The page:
CFBB’s response to Minister of Health announcement- November 9th, 2017


We are always pleased to hear when Brampton’s healthcare needs are being addressed.  However we need to acknowledge that if it wasn’t for Andrea Horvath leader of the Provincial NDP party, taking on Brampton’s dire healthcare situation, conducting  FOI’s to reveal the shocking #’s for lack of beds, the number of hallway patients and funding shortfalls at both BCH and PMC, we would probably not be seeing this “knee jerk” reaction by the Liberal government in full damage control from last week’s news headlines.  They are trying to fix a problem that they created, ignoring the warnings from many. Quite frankly this is too little too late.

The additional 37 temporary beds is more realistic than the 6 beds announced by the Health Minister just a few short weeks ago, angering many and was regarded as an insult to one of the most under-serviced cities for healthcare in Canada. Thankfully, we will now have a more responsible number of temporary beds to help cope with the upcoming flu season.


We also had the Minister of Health make an announcement to commit funding for Phase 2 of PMH, something that CFBB have been advocating for several years now. A vague announcement for “well over 100 beds” with no start date, no dollar amount and most importantly NO Emergency Department.  He even commented that he felt he was “designing this facility” when making his announcement.  It sure sounded like he was still designing most of his plans and funding commitments!  Is there a coincidence to the timing of yesterday’s healthcare motion put forward by Mayor Jeffrey and today’s surprise announcement?  Interesting to see how some negative media headlines and community backlash on social media gets the wheels in motion for commitments that should have been made years ago?


What we really need is for Peel Memorial to become a full service hospital that will cater to our growing needs. 100 – 130 beds is simply not enough for a city of our size and growth.  CFBB will continue to advocate for Phase 2 to be built with a minimum of 250 beds and a second ER department.  Plans need to be fast tracked through the Infrastructure Ontario process without further delay.


As well the announcement for a 3rd healthcare facility is something that Brampton Council, WOHC and the Central West LHIN have already been working together on to allocate the necessary lands for this future facility. Again no time lines or funds were announced today to help get this project moving forward.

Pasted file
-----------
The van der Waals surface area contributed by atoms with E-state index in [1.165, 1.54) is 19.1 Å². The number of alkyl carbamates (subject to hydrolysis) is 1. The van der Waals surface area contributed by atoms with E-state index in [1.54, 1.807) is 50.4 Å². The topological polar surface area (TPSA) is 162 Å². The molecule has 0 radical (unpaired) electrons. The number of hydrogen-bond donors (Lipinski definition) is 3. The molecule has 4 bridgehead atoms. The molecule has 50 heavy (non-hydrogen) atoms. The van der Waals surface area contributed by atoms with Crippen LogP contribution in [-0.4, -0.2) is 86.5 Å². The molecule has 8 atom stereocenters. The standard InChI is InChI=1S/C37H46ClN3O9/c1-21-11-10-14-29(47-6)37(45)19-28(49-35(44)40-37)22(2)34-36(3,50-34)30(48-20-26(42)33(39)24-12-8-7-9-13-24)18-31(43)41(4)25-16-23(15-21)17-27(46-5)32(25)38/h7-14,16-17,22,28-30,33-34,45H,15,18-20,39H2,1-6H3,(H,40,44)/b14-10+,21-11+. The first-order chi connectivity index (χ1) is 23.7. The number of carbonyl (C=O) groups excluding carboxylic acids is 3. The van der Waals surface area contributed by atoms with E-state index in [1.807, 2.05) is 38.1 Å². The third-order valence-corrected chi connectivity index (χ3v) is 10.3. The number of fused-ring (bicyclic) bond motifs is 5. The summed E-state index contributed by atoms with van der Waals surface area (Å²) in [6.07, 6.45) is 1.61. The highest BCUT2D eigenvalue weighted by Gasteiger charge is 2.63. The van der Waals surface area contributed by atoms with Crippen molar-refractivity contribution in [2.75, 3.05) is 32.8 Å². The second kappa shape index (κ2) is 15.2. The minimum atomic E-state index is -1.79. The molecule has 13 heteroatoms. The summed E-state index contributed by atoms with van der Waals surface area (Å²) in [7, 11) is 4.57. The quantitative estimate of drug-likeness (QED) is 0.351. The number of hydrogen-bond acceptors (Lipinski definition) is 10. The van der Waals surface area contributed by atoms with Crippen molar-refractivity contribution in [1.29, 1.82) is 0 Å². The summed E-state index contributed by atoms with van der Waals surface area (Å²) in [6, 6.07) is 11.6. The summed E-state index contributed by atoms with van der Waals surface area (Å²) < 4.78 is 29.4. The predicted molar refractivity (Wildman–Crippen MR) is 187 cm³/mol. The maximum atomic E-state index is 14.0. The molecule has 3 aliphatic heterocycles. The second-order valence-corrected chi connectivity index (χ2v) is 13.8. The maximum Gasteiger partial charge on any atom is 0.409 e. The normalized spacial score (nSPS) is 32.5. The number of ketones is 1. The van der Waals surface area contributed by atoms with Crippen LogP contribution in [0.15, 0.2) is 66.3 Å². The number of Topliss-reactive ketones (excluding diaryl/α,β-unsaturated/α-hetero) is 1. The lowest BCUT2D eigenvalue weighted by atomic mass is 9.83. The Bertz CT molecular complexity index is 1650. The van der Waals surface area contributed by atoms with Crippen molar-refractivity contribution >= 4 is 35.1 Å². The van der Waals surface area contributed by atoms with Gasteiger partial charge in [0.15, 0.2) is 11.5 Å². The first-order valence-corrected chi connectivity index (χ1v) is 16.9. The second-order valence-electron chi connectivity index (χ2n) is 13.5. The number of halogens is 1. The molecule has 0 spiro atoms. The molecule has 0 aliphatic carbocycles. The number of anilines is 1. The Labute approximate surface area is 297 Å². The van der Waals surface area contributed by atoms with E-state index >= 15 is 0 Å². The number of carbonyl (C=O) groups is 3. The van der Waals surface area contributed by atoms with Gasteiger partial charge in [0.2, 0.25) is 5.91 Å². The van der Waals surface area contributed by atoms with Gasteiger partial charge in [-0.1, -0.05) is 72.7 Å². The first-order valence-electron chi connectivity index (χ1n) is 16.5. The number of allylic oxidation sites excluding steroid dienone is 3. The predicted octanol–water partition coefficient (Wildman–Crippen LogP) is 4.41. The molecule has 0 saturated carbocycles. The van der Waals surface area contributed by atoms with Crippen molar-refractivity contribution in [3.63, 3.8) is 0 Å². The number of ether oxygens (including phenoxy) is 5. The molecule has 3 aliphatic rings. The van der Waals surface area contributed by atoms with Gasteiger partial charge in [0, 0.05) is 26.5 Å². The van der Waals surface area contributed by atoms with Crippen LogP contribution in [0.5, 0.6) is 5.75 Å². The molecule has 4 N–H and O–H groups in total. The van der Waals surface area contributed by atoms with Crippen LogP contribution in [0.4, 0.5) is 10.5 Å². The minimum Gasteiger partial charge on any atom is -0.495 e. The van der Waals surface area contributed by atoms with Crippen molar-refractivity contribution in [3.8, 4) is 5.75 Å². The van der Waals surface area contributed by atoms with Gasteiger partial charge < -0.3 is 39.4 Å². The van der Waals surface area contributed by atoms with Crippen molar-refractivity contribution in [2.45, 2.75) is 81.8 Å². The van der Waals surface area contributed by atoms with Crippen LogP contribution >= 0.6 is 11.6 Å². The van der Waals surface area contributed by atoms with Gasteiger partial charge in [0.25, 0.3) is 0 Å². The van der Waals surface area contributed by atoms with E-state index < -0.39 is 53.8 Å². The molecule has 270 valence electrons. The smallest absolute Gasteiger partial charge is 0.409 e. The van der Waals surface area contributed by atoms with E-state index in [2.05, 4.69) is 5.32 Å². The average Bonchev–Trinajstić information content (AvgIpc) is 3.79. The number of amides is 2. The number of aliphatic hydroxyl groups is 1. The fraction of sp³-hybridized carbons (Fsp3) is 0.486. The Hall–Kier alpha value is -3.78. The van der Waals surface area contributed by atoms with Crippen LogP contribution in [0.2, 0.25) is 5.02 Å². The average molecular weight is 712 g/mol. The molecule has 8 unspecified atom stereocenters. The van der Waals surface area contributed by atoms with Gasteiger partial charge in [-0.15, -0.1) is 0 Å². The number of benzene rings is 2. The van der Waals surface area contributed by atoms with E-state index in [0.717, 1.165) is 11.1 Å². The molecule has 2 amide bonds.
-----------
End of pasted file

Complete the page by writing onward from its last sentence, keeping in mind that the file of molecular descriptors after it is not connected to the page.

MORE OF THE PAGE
And finally, lets’ not forget that the property tax payers of Brampton have already been contributing $20 million towards Phase 2 of Peel Memorial.  This announcement makes no mention of this fact.  Once again an announcement that promises much, but is short on actual details for funding and timelines. 

  • We need to immediately address the $25 million shortfall in funding  at both Brampton Civic and Peel Memorial.
  • We require Phase 2 for Peel Memorial to be fast tracked through Infrastructure Ontario’s development process with plans for a minimum of 250  patient beds and a 24/7 Emergency Department.
  • We also need immediate funding commitments to begin the design process for a third healthcare facility to be located in N/W Brampton.  A facility that should be fully functional within a 15 year time frame.

Chris Bejnar and Doug Bryden

Co-Chairs CFBB

CFBB Opinion : Council’s proposed motion to hold media accountable June 14

Firstly, we fully support the freedom of the press and an open and transparent City Hall.

Overall we feel the Brampton Guardian has done a good job reporting on the important issues emanating from City Hall this term of Council.  As well, we feel that the media has played an important role in shaping the course of Brampton politics and history over the past few terms of Council.  Without the efforts of the Toronto Star, many important issues and scandals might not have been uncovered or exposed. We simply don’t have enough mainstream media outlets in Brampton to report on the daily issues that affect our growing and diverse city. Unlike other major Canadian cities, Brampton does not have its own TV or radio station. Our own Guardian has been incorporated into large conglomerate of community papers with offices located outside of our city with scarce resources to cover all of our issues.  Even articles covering important topics are streamlined and compressed  to fit in within a certain word count to make sure that there’s room for revenue generating advertisements.  Press conferences are a rare event and there is no question period like at Queens Park or Parliament Hill.  Even Rogers Cable 10, a staple for covering municipal politics will be shutting down next month after decades of local coverage. Most residents will now have to rely on social media and the internet to try and weed through the vast amounts information and disinformation available online.